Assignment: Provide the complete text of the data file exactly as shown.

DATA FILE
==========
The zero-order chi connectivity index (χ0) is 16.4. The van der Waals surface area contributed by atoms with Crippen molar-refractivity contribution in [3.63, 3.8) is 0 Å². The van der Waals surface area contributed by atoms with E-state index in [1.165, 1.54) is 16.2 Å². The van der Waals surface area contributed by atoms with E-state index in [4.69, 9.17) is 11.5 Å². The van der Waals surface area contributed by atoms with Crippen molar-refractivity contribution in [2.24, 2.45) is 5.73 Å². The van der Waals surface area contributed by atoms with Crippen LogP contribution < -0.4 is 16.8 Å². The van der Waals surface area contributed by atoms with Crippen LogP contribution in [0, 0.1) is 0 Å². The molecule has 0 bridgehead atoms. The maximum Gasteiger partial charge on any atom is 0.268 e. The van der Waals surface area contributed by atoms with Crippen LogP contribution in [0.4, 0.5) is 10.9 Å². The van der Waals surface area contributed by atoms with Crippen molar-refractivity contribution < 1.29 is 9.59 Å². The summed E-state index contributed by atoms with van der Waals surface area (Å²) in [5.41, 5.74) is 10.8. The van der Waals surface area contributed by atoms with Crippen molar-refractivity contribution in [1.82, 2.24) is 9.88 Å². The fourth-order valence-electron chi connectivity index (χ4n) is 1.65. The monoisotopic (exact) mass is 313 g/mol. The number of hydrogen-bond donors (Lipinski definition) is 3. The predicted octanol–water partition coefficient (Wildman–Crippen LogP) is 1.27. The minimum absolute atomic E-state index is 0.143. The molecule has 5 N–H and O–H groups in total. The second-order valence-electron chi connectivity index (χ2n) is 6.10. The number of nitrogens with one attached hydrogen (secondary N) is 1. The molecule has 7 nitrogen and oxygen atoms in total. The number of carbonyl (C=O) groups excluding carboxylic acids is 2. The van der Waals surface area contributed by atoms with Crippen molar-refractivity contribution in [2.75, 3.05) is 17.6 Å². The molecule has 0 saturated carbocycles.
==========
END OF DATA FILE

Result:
The zero-order chi connectivity index (χ0) is 16.4. The van der Waals surface area contributed by atoms with Crippen molar-refractivity contribution in [3.63, 3.8) is 0 Å². The van der Waals surface area contributed by atoms with E-state index in [1.165, 1.54) is 16.2 Å². The van der Waals surface area contributed by atoms with E-state index in [4.69, 9.17) is 11.5 Å². The van der Waals surface area contributed by atoms with Crippen molar-refractivity contribution in [2.24, 2.45) is 5.73 Å². The van der Waals surface area contributed by atoms with Crippen LogP contribution < -0.4 is 16.8 Å². The van der Waals surface area contributed by atoms with Crippen LogP contribution in [0, 0.1) is 0 Å². The molecule has 0 bridgehead atoms. The maximum Gasteiger partial charge on any atom is 0.268 e. The van der Waals surface area contributed by atoms with Crippen LogP contribution in [0.4, 0.5) is 10.9 Å². The van der Waals surface area contributed by atoms with Crippen molar-refractivity contribution < 1.29 is 9.59 Å². The summed E-state index contributed by atoms with van der Waals surface area (Å²) in [5.41, 5.74) is 10.8. The van der Waals surface area contributed by atoms with Crippen molar-refractivity contribution in [1.82, 2.24) is 9.88 Å². The fourth-order valence-electron chi connectivity index (χ4n) is 1.65. The monoisotopic (exact) mass is 313 g/mol. The number of hydrogen-bond donors (Lipinski definition) is 3. The predicted octanol–water partition coefficient (Wildman–Crippen LogP) is 1.27. The minimum absolute atomic E-state index is 0.143. The molecule has 5 N–H and O–H groups in total. The second-order valence-electron chi connectivity index (χ2n) is 6.10. The number of nitrogens with one attached hydrogen (secondary N) is 1. The molecule has 7 nitrogen and oxygen atoms in total. The number of carbonyl (C=O) groups excluding carboxylic acids is 2. The van der Waals surface area contributed by atoms with Crippen molar-refractivity contribution in [2.75, 3.05) is 17.6 Å². The molecule has 0 saturated carbocycles.